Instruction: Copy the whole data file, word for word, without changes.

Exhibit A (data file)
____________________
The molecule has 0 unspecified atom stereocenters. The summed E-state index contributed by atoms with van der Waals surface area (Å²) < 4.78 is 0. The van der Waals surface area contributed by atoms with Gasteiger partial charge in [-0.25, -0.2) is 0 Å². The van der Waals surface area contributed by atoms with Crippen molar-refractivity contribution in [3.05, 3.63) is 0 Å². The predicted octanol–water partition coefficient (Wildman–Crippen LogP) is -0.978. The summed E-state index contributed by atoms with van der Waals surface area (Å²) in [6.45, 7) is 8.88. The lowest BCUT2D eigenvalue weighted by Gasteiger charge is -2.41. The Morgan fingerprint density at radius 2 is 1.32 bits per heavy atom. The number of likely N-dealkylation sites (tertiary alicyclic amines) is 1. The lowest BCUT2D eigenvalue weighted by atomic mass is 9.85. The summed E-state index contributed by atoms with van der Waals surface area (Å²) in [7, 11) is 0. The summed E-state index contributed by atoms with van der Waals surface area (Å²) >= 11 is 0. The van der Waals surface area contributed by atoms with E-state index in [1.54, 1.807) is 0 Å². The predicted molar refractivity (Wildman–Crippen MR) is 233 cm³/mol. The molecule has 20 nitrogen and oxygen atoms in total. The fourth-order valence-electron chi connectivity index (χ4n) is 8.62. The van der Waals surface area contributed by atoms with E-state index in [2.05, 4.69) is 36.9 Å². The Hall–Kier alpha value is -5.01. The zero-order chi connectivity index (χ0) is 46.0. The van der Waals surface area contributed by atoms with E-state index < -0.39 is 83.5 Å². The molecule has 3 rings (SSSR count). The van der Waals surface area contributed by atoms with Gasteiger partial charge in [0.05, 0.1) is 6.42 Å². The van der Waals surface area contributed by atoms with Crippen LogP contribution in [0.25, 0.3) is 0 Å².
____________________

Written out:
The molecule has 0 unspecified atom stereocenters. The summed E-state index contributed by atoms with van der Waals surface area (Å²) < 4.78 is 0. The van der Waals surface area contributed by atoms with Gasteiger partial charge in [-0.25, -0.2) is 0 Å². The van der Waals surface area contributed by atoms with Crippen molar-refractivity contribution in [3.05, 3.63) is 0 Å². The predicted octanol–water partition coefficient (Wildman–Crippen LogP) is -0.978. The summed E-state index contributed by atoms with van der Waals surface area (Å²) in [6.45, 7) is 8.88. The lowest BCUT2D eigenvalue weighted by Gasteiger charge is -2.41. The Morgan fingerprint density at radius 2 is 1.32 bits per heavy atom. The number of likely N-dealkylation sites (tertiary alicyclic amines) is 1. The lowest BCUT2D eigenvalue weighted by atomic mass is 9.85. The summed E-state index contributed by atoms with van der Waals surface area (Å²) in [7, 11) is 0. The summed E-state index contributed by atoms with van der Waals surface area (Å²) >= 11 is 0. The van der Waals surface area contributed by atoms with E-state index in [1.54, 1.807) is 0 Å². The predicted molar refractivity (Wildman–Crippen MR) is 233 cm³/mol. The molecule has 20 nitrogen and oxygen atoms in total. The fourth-order valence-electron chi connectivity index (χ4n) is 8.62. The van der Waals surface area contributed by atoms with E-state index in [2.05, 4.69) is 36.9 Å². The Hall–Kier alpha value is -5.01. The zero-order chi connectivity index (χ0) is 46.0. The van der Waals surface area contributed by atoms with E-state index < -0.39 is 83.5 Å². The molecule has 3 rings (SSSR count). The van der Waals surface area contributed by atoms with Gasteiger partial charge in [0.05, 0.1) is 6.42 Å². The van der Waals surface area contributed by atoms with Crippen LogP contribution in [0.25, 0.3) is 0 Å².